Despite movements such as Black is Beautiful, many people still feel that lighter skin is more attractive. Ngunan Adamu speaks to three women in the UK who explain why they prefer to bleach their skin.
The desire for lighter skin
Since the 1960s being Black has been celebrated by movements such as Black is Beautiful and sayings like “the blacker the berry, the sweeter the juice”. Nevertheless, there’s still a substantial number of women and men within the African and Caribbean communities in the UK using skin-lightening and skin-bleaching products. Some parents even go as far as lightening their children’s skin to hide their true complexion so they don’t face the stigma of growing up with dark skin.
The World Health Organisation has reported that Nigeria has the highest number of women using skin-bleaching products in Africa, with 77 per cent of Nigerian women using them. Togo came in second with 59 per cent and South Africa third with 35 per cent.
To fully understand the psychology behind the practice, I spoke to three women who use skin-lightening products. Although I told them that my article was not about demonising skin bleaching as a whole, they chose to remain anonymous, suggesting that the stigma around skin bleaching in the wider Black community remains strong. I chose not to ask the women which products they use.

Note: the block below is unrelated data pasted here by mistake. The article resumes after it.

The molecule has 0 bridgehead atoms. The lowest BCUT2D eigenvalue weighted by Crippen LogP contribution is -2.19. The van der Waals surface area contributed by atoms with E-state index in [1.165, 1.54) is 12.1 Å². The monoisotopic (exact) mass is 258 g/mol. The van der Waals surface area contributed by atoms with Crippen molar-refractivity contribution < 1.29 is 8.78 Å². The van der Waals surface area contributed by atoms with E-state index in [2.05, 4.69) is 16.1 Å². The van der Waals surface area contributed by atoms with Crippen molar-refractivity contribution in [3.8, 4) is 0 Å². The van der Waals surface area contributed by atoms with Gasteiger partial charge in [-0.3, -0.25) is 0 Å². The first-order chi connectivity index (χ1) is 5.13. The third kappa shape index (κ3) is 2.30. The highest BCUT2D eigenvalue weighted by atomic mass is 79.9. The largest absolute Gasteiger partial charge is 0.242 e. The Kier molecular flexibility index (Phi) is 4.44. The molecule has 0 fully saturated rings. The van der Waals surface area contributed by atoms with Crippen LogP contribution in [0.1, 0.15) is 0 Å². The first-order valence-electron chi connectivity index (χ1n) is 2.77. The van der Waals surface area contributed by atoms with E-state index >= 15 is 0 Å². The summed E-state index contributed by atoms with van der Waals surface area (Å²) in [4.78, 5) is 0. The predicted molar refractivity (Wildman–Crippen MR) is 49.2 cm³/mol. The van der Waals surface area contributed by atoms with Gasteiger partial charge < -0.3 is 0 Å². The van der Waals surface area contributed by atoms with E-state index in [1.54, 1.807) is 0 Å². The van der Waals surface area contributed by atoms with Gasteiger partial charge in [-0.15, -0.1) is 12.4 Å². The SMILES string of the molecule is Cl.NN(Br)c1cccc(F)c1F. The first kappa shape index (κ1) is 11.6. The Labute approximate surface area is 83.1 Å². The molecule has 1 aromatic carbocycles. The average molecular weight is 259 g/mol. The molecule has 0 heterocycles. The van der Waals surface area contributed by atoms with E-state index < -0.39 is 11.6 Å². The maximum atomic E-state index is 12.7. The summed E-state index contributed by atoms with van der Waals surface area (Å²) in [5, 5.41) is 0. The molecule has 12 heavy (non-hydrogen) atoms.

Unfortunately, only women came forward to talk about skin bleaching, even though an increasing number of men from the African and Caribbean communities use the products for the same reasons women do. Their main aim is to feel attractive and appeal to women who love men with fair skin.
“How I got hooked”